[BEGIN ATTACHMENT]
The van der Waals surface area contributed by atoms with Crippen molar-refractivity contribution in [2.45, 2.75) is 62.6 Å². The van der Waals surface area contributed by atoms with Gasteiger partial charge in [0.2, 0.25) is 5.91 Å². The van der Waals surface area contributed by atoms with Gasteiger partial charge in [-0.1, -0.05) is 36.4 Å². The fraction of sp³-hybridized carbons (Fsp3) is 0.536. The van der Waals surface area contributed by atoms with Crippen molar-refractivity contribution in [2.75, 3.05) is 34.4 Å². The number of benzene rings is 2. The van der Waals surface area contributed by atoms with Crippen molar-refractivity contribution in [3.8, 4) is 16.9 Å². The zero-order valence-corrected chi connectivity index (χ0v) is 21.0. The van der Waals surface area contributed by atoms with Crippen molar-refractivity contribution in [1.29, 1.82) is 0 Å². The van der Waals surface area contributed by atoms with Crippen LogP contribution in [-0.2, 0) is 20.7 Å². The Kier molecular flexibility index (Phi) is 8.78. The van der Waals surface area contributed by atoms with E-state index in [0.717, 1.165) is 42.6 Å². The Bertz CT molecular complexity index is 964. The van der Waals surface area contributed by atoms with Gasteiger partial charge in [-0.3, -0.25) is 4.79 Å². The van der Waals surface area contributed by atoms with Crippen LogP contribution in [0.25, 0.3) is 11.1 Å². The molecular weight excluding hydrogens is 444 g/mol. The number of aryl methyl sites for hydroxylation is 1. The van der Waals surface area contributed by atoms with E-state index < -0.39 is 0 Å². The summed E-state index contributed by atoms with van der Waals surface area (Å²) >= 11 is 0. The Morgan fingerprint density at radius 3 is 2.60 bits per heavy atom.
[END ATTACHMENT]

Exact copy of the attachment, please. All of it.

The van der Waals surface area contributed by atoms with Crippen molar-refractivity contribution in [2.45, 2.75) is 62.6 Å². The van der Waals surface area contributed by atoms with Gasteiger partial charge in [0.2, 0.25) is 5.91 Å². The van der Waals surface area contributed by atoms with Gasteiger partial charge in [-0.1, -0.05) is 36.4 Å². The fraction of sp³-hybridized carbons (Fsp3) is 0.536. The van der Waals surface area contributed by atoms with Crippen molar-refractivity contribution in [2.75, 3.05) is 34.4 Å². The number of benzene rings is 2. The van der Waals surface area contributed by atoms with Crippen molar-refractivity contribution in [3.8, 4) is 16.9 Å². The zero-order valence-corrected chi connectivity index (χ0v) is 21.0. The van der Waals surface area contributed by atoms with Crippen molar-refractivity contribution in [1.29, 1.82) is 0 Å². The van der Waals surface area contributed by atoms with Crippen LogP contribution in [-0.2, 0) is 20.7 Å². The Kier molecular flexibility index (Phi) is 8.78. The van der Waals surface area contributed by atoms with E-state index in [0.717, 1.165) is 42.6 Å². The Bertz CT molecular complexity index is 964. The van der Waals surface area contributed by atoms with Gasteiger partial charge in [-0.3, -0.25) is 4.79 Å². The van der Waals surface area contributed by atoms with Crippen LogP contribution in [0.25, 0.3) is 11.1 Å². The molecular weight excluding hydrogens is 444 g/mol. The number of aryl methyl sites for hydroxylation is 1. The van der Waals surface area contributed by atoms with E-state index < -0.39 is 0 Å². The summed E-state index contributed by atoms with van der Waals surface area (Å²) >= 11 is 0. The Morgan fingerprint density at radius 3 is 2.60 bits per heavy atom.